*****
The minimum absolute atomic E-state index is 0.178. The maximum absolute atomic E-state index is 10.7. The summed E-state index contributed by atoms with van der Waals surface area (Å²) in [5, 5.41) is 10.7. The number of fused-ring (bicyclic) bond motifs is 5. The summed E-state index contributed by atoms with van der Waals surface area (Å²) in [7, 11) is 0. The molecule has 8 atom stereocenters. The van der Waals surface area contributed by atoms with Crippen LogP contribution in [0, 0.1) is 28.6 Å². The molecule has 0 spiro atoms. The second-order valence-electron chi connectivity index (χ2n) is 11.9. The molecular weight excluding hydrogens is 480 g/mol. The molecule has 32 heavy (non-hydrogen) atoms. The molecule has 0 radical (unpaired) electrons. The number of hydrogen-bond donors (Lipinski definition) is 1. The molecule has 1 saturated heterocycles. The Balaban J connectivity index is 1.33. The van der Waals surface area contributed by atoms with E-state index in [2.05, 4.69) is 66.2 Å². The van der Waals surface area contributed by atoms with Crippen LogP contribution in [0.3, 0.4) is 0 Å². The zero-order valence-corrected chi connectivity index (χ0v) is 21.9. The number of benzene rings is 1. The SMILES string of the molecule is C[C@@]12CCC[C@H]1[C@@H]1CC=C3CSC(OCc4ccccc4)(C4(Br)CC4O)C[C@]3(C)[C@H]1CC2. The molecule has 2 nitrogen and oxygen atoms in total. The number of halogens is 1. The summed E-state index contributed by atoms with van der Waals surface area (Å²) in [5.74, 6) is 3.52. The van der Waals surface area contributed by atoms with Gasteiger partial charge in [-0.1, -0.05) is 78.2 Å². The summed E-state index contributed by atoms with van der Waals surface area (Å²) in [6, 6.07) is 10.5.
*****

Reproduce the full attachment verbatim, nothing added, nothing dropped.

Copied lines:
The minimum absolute atomic E-state index is 0.178. The maximum absolute atomic E-state index is 10.7. The summed E-state index contributed by atoms with van der Waals surface area (Å²) in [5, 5.41) is 10.7. The number of fused-ring (bicyclic) bond motifs is 5. The summed E-state index contributed by atoms with van der Waals surface area (Å²) in [7, 11) is 0. The molecule has 8 atom stereocenters. The van der Waals surface area contributed by atoms with Crippen LogP contribution in [0, 0.1) is 28.6 Å². The molecule has 0 spiro atoms. The second-order valence-electron chi connectivity index (χ2n) is 11.9. The molecular weight excluding hydrogens is 480 g/mol. The molecule has 32 heavy (non-hydrogen) atoms. The molecule has 0 radical (unpaired) electrons. The number of hydrogen-bond donors (Lipinski definition) is 1. The molecule has 1 saturated heterocycles. The Balaban J connectivity index is 1.33. The van der Waals surface area contributed by atoms with E-state index in [2.05, 4.69) is 66.2 Å². The van der Waals surface area contributed by atoms with Crippen LogP contribution in [0.3, 0.4) is 0 Å². The zero-order valence-corrected chi connectivity index (χ0v) is 21.9. The number of benzene rings is 1. The SMILES string of the molecule is C[C@@]12CCC[C@H]1[C@@H]1CC=C3CSC(OCc4ccccc4)(C4(Br)CC4O)C[C@]3(C)[C@H]1CC2. The molecule has 2 nitrogen and oxygen atoms in total. The number of halogens is 1. The summed E-state index contributed by atoms with van der Waals surface area (Å²) in [5.74, 6) is 3.52. The van der Waals surface area contributed by atoms with Gasteiger partial charge in [-0.1, -0.05) is 78.2 Å². The summed E-state index contributed by atoms with van der Waals surface area (Å²) in [6, 6.07) is 10.5.